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Nathaniel David is no stranger to the healthcare industry.
Currently the CEO and co-founder of Unity Biotechnology, David has been a key player in the development of healthcare startups.
Interestingly, David’s companies span across a variety of industries within the healthcare space. His ventures have ranged from energy and antibacterial medication to aesthetic medicine.
David, however, believes there’s a simple common thread to what he does.
“Basically everything I work on has to be cool. That’s the common thread. People look at that and say, ‘Dude, that’s cool.’ That’s the honest to goodness truth. I will continue to work on things as long as they are indisputably cool”, he tells WuXi AppTec.
David founded Syrrx, the first of his healthcare startups, during his last year of doctoral work at UC Berkeley in 1999, where he obtained a PhD in Molecular and Cellular Biology.
Headquartered in San Diego, Syrrx focuses on drug targets and therapeutics treating metabolic diseases, cancers, and inflammation. Uniquely, the company uses advanced knowledge in structural biology to drive programs for drug candidates.
Syrrx received $79 million from VCs, and was sold to Japanese pharmaceutical giant Takeda for a reported $270 million in 2005.
Syrrx notably developed anti-diabetic drug Nesina, which was approved by the US FDA in 2013.
After the sale of Syrrx, David moved onto other projects, the first was Achaogen. Founded in 2002, Achaogen discovers and develops broad-spectrum antibiotics to treat bacterial infections, and is currently in Phase 3 trials.
His second venture was Kythera Biopharmaceuticals, which develops treatments and products for the aesthetic medicine market.
David pushed for the development of several drugs while at Kythera, including a CIA-backed drug that reportedly could reshape someone’s face – a venture that failed. The company succeeded in developing a clinically proven, non-surgical injection that destroys double chins, called Kybella.
David left Kythera in 2009 as the company’s focus shifted solely to Kybella, and began work at a venture partner at Arch, where he worked with Robert Nelsen, renowned venture capitalist and active in the healthcare sector.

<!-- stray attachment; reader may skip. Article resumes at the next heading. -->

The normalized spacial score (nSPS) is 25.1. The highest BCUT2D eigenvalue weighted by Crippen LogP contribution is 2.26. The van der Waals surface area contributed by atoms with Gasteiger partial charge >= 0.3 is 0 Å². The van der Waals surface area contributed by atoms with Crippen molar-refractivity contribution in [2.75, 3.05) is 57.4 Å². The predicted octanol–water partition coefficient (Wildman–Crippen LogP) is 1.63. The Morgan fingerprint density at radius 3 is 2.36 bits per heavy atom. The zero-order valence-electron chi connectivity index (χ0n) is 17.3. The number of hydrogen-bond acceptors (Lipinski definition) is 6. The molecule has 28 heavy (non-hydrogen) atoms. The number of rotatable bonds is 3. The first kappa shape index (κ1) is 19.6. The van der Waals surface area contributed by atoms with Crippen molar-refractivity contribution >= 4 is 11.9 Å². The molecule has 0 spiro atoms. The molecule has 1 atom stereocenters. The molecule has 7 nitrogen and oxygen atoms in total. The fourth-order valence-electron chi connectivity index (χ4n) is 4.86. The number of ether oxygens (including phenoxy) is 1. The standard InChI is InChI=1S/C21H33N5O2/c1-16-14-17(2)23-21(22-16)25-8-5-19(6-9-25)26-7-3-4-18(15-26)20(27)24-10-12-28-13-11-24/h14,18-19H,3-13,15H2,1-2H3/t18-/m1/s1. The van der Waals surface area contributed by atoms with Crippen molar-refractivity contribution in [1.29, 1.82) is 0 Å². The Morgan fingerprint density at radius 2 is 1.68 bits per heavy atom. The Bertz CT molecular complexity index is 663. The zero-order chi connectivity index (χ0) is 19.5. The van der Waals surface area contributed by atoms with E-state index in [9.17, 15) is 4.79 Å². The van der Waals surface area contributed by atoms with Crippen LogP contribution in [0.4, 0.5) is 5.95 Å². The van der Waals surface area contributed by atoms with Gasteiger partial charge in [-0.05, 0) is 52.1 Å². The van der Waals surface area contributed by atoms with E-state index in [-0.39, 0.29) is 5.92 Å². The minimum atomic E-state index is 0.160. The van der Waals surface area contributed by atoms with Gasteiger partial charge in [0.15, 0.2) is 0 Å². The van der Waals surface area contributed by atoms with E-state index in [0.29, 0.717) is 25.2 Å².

The entrepreneur also co-founded Sapphire Energy, a company dedicated to developing algae-derived transportation fuels. The company began construction of the first ever commercial algae bio-refinery in 2010, a project that was given over $100 million in federal funding.
Nathaniel David’s latest venture in healthcare is arguably his most intriguing.
Unity Biotechnology aims to increase the average human’s healthspan – or ‘the period in one’s life unburdened by the disease of aging.’
The company aims to halt, slow, or reverse age-related diseases by eliminating senescent cells – cells they claim are integral to the aging process.
David had the idea for the company after reading a paper in Nature, showing that when these senescent cells were eliminated in mice, the animals would show characteristics of youth, longer. Indeed, when older mice were given this treatment, they appeared to stop aging according to several indicators.
He also has ambitious plans for the company’s impact on US healthcare.
“One of the things we cured in mice is kidney disease. To put things into context, the budget for the NIH is $33 billion, and in the United States we spend $25 billion just doing dialysis on kidney patients. What we show is when we clear senescent cells in mice they don’t get kidney disease. What this means is the NIH budget for that never gets spent, and this is one disease out of dozens,” he says. “People won’t have to do dialysis anymore. It will be something you read about in history books like smallpox. The really cool thing is what if we wind up getting rid of 2/3 of health care costs in the United States?”
In June of this year, Unity announced that it was beginning human clinical trials for UBX0101, a drug reducing senescence around osteoarthritic joints. The trials are focused on osteoarthritis of the knee, and will test for the safety and tolerability of a single injection to the joint. The clinical tests also represent the first time the targeting of senescent cells is being tested.
David says that Unity’s injection has been shown to grow new cartilage in knees treated in a lab dish. If the test is successful, it will represent a major leap forward in the battle against age-related diseases.
Incredibly, all of David’s biopharmaceutical companies have enjoyed success. Syrrx produced an approved drug, Achaogen is in trials, and Kythera successfully developed an approved drug as well. David’s companies have also raised over $1.5 billion in funding.
Nathaniel David believes his job as a scientist is never finished, however.
“I believe that it’s our duty as scientists to try to build a better future for our children that is characterized by fairness and humanity”, he says. “So my goal is to have a future that is more beautiful and more humane than the present by building a series of technologies through the arc of my life.”
To find out more about innovation in the healthcare industry, read here.